Go to the Stoolball England home page

Code of conduct and players’ responsibilities

Code of conduct for adults

In the heat of the moment and the excitement of the match, it is sometimes difficult for club officials and parents to take an objective and balanced view about any match their team is involved in. Whilst watching your children play stoolball, we would ask you to keep the following in mind:

  • The children are not competing to satisfy your ambitions
  • The children are involved in stoolball for their enjoyment – not yours
  • You have the responsibility to encourage the children to keep to the rules of stoolball
  • Teamwork and effort are as important as winning – you should accept losing without undue disappointment
  • Do not allow a winning side to gloat over their victory
  • Never ridicule or shout at a child for making a mistake or losing – praise the things they have done well, or keep quiet
  • Set an example – applaud good play by both teams
  • Never publicly question an umpire’s decision – never doubt his or her honesty
  • Verbal abuse and racial abuse are entirely unacceptable in stoolball, and against the law
  • Recognise the value and importance of the adults who are coaching you, they are giving up their time for your enjoyment

Players’ responsibilities

Clothing

  1. Please look smart when you are playing in a match
  2. Do not wear anything that is valuable, in case it gets lost or stolen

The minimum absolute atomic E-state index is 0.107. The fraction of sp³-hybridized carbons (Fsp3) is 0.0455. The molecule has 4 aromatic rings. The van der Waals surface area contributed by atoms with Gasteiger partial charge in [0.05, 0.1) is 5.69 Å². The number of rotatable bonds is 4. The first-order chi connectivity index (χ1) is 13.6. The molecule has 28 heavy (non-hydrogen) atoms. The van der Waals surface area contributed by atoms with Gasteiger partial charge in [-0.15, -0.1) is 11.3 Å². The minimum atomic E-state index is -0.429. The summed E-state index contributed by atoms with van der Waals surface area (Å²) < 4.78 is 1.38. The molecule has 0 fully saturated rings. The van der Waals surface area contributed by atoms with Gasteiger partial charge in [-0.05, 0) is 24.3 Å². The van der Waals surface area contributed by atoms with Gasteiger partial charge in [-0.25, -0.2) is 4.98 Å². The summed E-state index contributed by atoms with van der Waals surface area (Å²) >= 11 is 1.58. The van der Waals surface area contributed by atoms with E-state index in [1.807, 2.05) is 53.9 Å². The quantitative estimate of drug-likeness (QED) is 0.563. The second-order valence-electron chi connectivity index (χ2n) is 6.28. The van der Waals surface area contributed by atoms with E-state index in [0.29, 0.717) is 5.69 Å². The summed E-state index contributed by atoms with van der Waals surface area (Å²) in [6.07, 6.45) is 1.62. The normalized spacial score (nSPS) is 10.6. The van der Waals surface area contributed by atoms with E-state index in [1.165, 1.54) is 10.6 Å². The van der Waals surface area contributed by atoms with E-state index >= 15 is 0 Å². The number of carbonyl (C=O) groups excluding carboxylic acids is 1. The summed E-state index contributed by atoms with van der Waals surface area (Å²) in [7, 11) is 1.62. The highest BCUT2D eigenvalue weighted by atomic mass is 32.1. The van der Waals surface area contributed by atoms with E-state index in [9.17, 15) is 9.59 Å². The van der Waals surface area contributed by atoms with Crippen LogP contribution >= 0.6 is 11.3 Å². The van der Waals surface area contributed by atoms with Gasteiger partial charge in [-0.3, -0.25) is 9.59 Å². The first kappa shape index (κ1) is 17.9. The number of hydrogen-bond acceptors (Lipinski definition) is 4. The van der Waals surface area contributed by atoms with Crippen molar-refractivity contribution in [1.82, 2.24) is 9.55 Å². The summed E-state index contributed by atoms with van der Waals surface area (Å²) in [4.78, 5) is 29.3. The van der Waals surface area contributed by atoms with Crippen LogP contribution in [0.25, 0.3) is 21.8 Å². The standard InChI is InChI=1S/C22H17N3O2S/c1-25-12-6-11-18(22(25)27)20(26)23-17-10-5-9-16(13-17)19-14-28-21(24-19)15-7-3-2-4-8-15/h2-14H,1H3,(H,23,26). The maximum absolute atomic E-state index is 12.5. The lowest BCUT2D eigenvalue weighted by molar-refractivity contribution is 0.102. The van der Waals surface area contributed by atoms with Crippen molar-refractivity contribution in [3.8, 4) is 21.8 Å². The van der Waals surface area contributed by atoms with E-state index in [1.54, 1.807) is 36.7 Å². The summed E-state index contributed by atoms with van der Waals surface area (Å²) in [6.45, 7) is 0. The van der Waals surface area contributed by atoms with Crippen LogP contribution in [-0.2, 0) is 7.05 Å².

3. Ask the adult in charge of your team to find a secure place for mobile phones, money and discarded clothing and so on
  4. Stoolball equipment is expensive, take good care of it.

Timing

  1. Be early, rather than late
  2. If you are unwell, or going away, let your team manager know in good time
  3. After the match, if you did not come with your parents, get ready quickly, your team manager has probably got other things to do.

Behaviour and attitudes

  1. No bad language please, on or off the field. It isn’t necessary, it’s immature, and most spectators are offended by it
  2. Always respect your opponents, even if they seem not to be respecting you
  3. If your team manager is giving you advice or discussing tactics, listen to what is being said, without interruption
  4. The umpires are in charge of the game; do not argue with them even if you do not agree with their decisions
  5. Bad behaviour of any kind will not be tolerated.

Jewellery

  1. It is advisable that rings should be removed before the match, if possible, or at least covered with an adhesive plaster.

Sportsmanship

  1. Winning is a good feeling, think about how the opposition feel about losing
  2. Congratulating your opponents is a sign of strength, not a weakness
  3. Always clap a batsman on to the field
  4. Remember to thank the umpires and scorers at the end of the match; they have given up their spare time to officiate at your match.